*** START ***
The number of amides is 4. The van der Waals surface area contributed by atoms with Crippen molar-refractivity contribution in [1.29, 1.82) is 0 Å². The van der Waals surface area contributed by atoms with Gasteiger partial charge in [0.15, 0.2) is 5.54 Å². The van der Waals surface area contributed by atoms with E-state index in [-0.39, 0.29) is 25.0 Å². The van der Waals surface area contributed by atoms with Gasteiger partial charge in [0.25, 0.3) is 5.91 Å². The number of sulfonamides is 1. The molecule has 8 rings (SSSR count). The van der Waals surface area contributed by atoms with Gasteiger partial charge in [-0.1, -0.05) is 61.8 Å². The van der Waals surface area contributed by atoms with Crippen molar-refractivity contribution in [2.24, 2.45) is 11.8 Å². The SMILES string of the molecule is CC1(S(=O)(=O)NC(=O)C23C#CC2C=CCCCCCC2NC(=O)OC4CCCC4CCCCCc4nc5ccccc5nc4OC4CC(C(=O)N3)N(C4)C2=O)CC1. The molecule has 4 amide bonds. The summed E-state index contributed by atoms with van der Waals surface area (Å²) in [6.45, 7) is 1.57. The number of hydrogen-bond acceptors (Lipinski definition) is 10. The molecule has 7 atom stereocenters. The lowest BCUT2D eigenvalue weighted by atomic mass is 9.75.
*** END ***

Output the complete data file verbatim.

The number of amides is 4. The van der Waals surface area contributed by atoms with Crippen molar-refractivity contribution in [1.29, 1.82) is 0 Å². The van der Waals surface area contributed by atoms with Gasteiger partial charge in [0.15, 0.2) is 5.54 Å². The van der Waals surface area contributed by atoms with E-state index in [-0.39, 0.29) is 25.0 Å². The van der Waals surface area contributed by atoms with Gasteiger partial charge in [0.25, 0.3) is 5.91 Å². The number of sulfonamides is 1. The molecule has 8 rings (SSSR count). The van der Waals surface area contributed by atoms with Gasteiger partial charge in [-0.1, -0.05) is 61.8 Å². The van der Waals surface area contributed by atoms with Crippen molar-refractivity contribution in [2.24, 2.45) is 11.8 Å². The SMILES string of the molecule is CC1(S(=O)(=O)NC(=O)C23C#CC2C=CCCCCCC2NC(=O)OC4CCCC4CCCCCc4nc5ccccc5nc4OC4CC(C(=O)N3)N(C4)C2=O)CC1. The molecule has 4 amide bonds. The summed E-state index contributed by atoms with van der Waals surface area (Å²) in [6.45, 7) is 1.57. The number of hydrogen-bond acceptors (Lipinski definition) is 10. The molecule has 7 atom stereocenters. The lowest BCUT2D eigenvalue weighted by atomic mass is 9.75.